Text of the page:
One additional decision you will need to make concerning your domain name is what suffix to go with. People tend to gravitate toward domain names ending with .com because it is the most recognized suffix around. Most people hear 'dot com' and know what it means and where to go.

Other suffixes available, such as
.org (which is typically used for nonprofit organizations),
.gov (for government websites), and
.net (for network organizations), are not as widely recognized.

You should choose your domain name's suffix based on what suits your taste and budget. Some registration companies promote .biz or other domains with alternate endings as a way to offer the domain you want, at a cheaper price. Reason being .biz or .info domains are not as common and are therefore less desirable.

Registering your Domain Name

Decided and settled on a domain name? But before you get too excited, remember that you do not own it yet. You must register the domain name in order to use it for your blog. To do so, you need to buy the domain from a registrar (a company that sells and administers domain names). There are hundreds of web hosts and websites that perform registrar duties as well, so if you are more of a one-stop kind, you can sometimes handle this with your web host. But if you need more control over your domain registration, you can purchase it from any registrar.

Checking availability
Before you can buy a domain name, you are required to check it to ensure it is not already registered by someone else. If you have come up with something unique, you have a good shot at getting the domain name, or something close to it. But if your desired domain name is along the lines of something commonly used, you might have a bit of challenge on your hands. Typical registrars offer a multitude of suggested alternatives if your precious domain name is taken.

Choosing a Domain Name

Choosing a domain name, a simple but memorable name used as an address, is a rather simple task. However, choosing the right domain name is entirely different. And you want to get it right the first time because domain names, though not permanent, can be a hassle to change. Here are a few questions you should ask yourself before deciding a domain name:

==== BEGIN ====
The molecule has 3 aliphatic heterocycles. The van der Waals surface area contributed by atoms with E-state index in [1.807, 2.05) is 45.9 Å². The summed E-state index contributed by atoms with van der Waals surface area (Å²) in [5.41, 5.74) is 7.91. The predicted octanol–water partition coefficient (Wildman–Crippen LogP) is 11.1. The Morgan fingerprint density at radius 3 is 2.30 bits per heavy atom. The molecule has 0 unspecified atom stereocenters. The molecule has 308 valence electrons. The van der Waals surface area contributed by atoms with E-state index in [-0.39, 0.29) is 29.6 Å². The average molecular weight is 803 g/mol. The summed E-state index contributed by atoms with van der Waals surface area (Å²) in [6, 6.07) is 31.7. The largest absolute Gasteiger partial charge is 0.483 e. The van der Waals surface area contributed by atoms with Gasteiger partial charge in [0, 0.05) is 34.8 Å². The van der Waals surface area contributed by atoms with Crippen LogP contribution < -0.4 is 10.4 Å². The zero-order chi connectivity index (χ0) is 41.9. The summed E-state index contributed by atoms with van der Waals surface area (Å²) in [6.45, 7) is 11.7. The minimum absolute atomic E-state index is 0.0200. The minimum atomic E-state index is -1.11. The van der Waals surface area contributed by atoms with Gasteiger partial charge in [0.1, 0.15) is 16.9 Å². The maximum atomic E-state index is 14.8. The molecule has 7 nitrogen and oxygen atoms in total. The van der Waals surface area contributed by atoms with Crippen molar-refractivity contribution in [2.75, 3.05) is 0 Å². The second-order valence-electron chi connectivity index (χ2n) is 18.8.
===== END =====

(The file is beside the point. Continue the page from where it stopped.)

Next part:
• Is it readable? It is fine to choose a domain name that represents you, but if the letter arrangement when squashed together looks like something else then it might not be the best choice.
  • Does it make sense? Matching your domain name with your content is a perfect way to establish branding (if that is important to you). Of course, if the point is for it to be total nonsense, then be it.
  • Does it fit you? This domain name should represent who you are, or at least have some significance to you. You will be with a domain name for at least a year or so, so make it count.
  • Is it catchy or memorable? You want to increase your traffic. If people can remember your domain name easily, chances are they will come back again and again, even if they have forgotten to bookmark or subscribe to your blog.
Finally, choosing a domain name that matches the title of your site (or that you use in your logo if you have one) is good blogging business. Of course, if the domain name is for personal use and you do not care so much, then it is okay. But consider matching your domain name matching with your title or logo.

Setup Vox Blog

Visit Vox and click the Join Now icon.

1. Fill in the information on the setup page to create your account. Start by filling in your email address and choosing a password. Then provide the rest of the following information.

  • Choose a member name. This is public, so choose wisely if it matters. You may use an anonymous name or your regular name.

  • Enter your gender. Everyone likes to know who they are dealing with, but you can decline to state it.

  • Enter your birthday. It is a requirement for legal reasons, so be truthful.

  • Type in the characters for standard anti-spam measures.

  • Agree to the terms of service. Read the terms of service and select the check box.

2. Click Sign Up.

3. Confirm your email address. Vox will send you a confirmation email with a link that verifies your address. While you are waiting for your confirmation email, move on to Step 4, but don't forget to check your email because you will need that confirmation code for Step 7.

4. Enter other identifying information. Enter your first and last name, gender, birthday, country, and postal code. This all remains private unless you opt to reveal it to certain member groups, such as friends, family, or neighbors.

5. Choose a personal icon. You can always go back and select something different later or upload one of your own.

6. Select your Vox address. Choose something that is easy to remember and spell.

7. Enter your confirmation code. At the top of the page, enter the confirmation code you should have received by then in your email into the field and click Confirm Account.